Helen Pashgian

Light Invisible 1

Helen Pashgian Light Invisible 1

source: lacmaorg
elen Pashgian: Light Invisible features the first large-scale sculptural installation by this pioneer of the Light and Space movement.

After taking up sculpture in the late 1960s, Pashgian became one of a group of artists in the Los Angeles area to experiment with new materials such as fiberglass, resin, plastic, and coated glass. For the current exhibition, Pashgian has created 12 molded-acrylic columns that fill an entire gallery. The sculpture creates an immersive viewing experience that invites meditations on the nature of material and light. To create the columns that constitute the sculptural installation at LACMA, the artist heated large sheets of acrylic until they became soft, like fabric. Then she wrapped each softened sheet around a wooden mold and allowed it to harden again. Each of the 12 columnar elements is made up of two such molded forms, which are then further enhanced. Despite their evident simplicity, the sculptures reveal their internal forms only on close inspection, seeming to hover above the floor as they focus, reflect, and refract light. Pashgian says, “I think of the columns as ‘presences’ in space—presences that do not reveal everything at once. One must move around to observe changes: coming and going, appearing and receding, visible and invisible—a phenomenon of constant movement. It touches on the mysterious, the place beyond which the eye cannot go.”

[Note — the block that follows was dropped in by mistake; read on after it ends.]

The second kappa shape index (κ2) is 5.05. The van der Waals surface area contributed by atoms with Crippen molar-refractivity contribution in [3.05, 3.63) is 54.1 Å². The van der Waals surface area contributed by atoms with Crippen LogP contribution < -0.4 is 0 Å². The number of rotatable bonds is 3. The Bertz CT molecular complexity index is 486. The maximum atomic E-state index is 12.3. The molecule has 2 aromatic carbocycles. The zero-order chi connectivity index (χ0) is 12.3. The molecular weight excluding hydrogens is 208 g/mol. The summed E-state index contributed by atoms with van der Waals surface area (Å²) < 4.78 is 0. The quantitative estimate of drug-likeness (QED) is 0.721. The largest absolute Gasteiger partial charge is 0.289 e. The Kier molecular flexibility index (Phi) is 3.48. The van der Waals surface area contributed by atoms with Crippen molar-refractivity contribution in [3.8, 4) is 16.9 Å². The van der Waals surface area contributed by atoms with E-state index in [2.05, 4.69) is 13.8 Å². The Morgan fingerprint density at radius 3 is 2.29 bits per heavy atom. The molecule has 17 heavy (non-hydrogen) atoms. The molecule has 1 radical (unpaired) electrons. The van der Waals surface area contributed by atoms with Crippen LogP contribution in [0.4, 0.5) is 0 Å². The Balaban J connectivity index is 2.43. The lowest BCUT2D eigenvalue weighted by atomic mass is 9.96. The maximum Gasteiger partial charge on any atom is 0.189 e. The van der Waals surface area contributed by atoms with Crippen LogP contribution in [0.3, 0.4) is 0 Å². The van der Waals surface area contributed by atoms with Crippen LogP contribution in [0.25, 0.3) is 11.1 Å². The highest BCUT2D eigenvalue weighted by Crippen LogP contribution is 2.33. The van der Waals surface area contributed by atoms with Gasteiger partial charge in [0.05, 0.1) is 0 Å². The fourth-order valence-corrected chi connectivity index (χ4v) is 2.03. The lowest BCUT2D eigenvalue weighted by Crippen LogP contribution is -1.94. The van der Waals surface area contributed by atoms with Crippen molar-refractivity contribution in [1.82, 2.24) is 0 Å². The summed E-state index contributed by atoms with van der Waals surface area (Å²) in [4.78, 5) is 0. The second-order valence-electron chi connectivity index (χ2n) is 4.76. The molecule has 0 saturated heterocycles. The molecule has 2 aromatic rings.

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source: blogsgettyedu

Helen Pashgian (born 1934) was born in Pasadena, California, and completed her undergraduate work at Pomona College before heading to Boston University for her master’s degree. She returned to the Los Angeles area in the 1960s and joined a number of artists in exploring the artistic possibilities of industrial materials, such as plastics and resins. Pashgian focused on cast resin, creating intimately scaled, translucent objects that incorporate vibrant colors and precisely finished surfaces. The perception of these works shifts as the viewer moves around them, and they seem at times to be solid forms and at others to be dissolving into space.